Overstory #204 - Nature is a beauty with perfect taste
Nature is the world's greatest beauty. The German word for nature (die Natur) is a feminine noun, as was also its Latin predecessor natura. Nature has always worn her dress of green-plant life-in the style most appropriately suited to each location and season. In the lowlands of Japan, this means the deep green of evergreen broadleaf forests of castanopsis and evergreen oak species. In the mountains, the deciduous broadleaf forests of Siebold beech (Fagus crenala), mizunara oak (Quercus crispula, formerly Q. mongolica var. grosseserrata) , and daimyo oak (Quercus dentata) change their dress with the four seasons, wearing pale new leaves in spring and bright colors in autumn. The subalpine areas of Honshu wear the dark green of certain fir species and northern Japanese hemlock (Tsuga diversifolia), while in Hokkaido comparable coniferous forests take on the appearance of. boreal forests of Yezo spruce (Picea jezoensis) and Sakhalin fir (Abies sachalinensis). The alpine belts are garbed in creeping pine (Pinus pumila), and in summer, meadow flowers show the primary colors of red, yellow, and blue-violet.
The evergreen castanopsis and oak forests of the lowlands, plains, and foothills are the original home of the Japanese people and the place where they continue to pursue their daily lives. Most of nature's green robe, its natural plant life, was obliterated hundreds of years ago. Similarly, during the twentieth century, the original deciduous forests of mizunara oak and beech higher up in the mountains were also rapidly destroyed, cut down and replaced through a government policy of planting conifers on formerly forested sites, species such as cryptomeria (Cryptomeria japonica), Japanese cypress (Chamaecyparis obtusa), and Japanese larch (Larix kaempferi). The natural coniferous forests of the subalpine belt also suffered great destruction as a result of the late twentieth-century burgeoning of tourism, and in particular the construction of tourist roads and related facilities. Even the alpine flowers, which hang on stubbornly through years or even decades of harsh conditions before they finally bloom, are being trampled or dug up by insensitive visitors.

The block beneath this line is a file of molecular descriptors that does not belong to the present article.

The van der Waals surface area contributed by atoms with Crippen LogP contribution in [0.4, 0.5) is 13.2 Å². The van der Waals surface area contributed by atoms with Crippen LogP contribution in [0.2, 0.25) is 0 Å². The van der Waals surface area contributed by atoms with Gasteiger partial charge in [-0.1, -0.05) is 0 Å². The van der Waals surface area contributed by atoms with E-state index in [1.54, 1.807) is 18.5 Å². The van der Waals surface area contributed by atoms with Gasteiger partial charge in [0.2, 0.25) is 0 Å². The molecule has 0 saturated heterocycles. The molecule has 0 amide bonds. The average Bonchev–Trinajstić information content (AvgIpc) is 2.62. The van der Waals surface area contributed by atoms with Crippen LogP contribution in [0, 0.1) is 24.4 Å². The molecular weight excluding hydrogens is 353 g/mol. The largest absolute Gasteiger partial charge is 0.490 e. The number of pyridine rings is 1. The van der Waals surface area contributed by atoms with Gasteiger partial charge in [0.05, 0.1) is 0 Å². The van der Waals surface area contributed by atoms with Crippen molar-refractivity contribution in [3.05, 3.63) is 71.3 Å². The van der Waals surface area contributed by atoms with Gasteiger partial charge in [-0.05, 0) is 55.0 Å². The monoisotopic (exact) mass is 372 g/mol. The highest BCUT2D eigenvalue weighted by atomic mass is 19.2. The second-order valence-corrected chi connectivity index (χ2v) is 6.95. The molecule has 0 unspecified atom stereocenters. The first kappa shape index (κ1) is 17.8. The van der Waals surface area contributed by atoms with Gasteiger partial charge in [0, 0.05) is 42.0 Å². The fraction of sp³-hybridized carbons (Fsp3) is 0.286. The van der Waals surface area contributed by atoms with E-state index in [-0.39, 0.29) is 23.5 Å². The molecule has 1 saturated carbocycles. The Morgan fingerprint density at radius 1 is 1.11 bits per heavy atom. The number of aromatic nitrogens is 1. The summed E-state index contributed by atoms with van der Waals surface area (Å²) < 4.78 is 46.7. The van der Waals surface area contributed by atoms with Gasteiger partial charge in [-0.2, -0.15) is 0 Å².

In this way, the beautiful, harmonious green robe of nature has been rapidly stripped away, from the seashores right up to the mountain summits. Nature, though, always tries to cover exposed bare ground and hastens to dress the bare patches with substitute vegetation, even if this clothing is temporary.
Where bare dirt is exposed, as when large tracts of land are reclaimed from the sea, the first substitute vegetation that hurries to cover the area is usually composed of mantle species. If regular logging, burning, underbrush gathering, livestock pasturing, or other human disturbance persists for decades or even centuries, however, a particular deviant kind of simple substitute vegetation takes over, one that is adapted to the recurring disturbance. What results is a continuing transitional phase of natural plant succession .that persists as long as the recurring disturbance continues. When natural plant life is destroyed and substitute vegetation moves in to cover the bare spots, this does not mean that any plant can grow. The particular species that grow are those members of the natural flora that can tolerate the new conditions, plus a limited number of characteristic substitute plant species.
Most of the plant life we see around us is substitute vegetation that has grown up after the original vegetation of the area was destroyed by human activities. If you look at a map of the natural vegetation zones of Japan, you will see that the distribution of human population and vegetation zones is clearly correlated. As of 2003, Japan had sixty-five large cities with populations greater than 300,000 people. Except for Sapporo and Asahikawa, in more recently settled Hokkaido, all these cities (and about 93 percent of the Japanese population) are located in the evergreen broadleaf forest zone.
But can we now actually observe any large evergreen broadleaf forests in Japan? The landscapes we see around us are made up of rice paddies, agricultural fields, abandoned farmland, roadside and other weed communities, miscanthus grass fields, nezasa and azuma-nezasa bamboo, and so on. There are also trees and forests, but most of these are deciduous oak forests, Japanese black pine at the coast, Japanese red pine inland, and cryptomeria and Japanese cypress in tree plantations. It is apparent that most of Japan's current existing vegetation, or actual vegetation, is plant life that grew in after the original vegetation, or at least the previous natural vegetation, was removed, over long periods of time.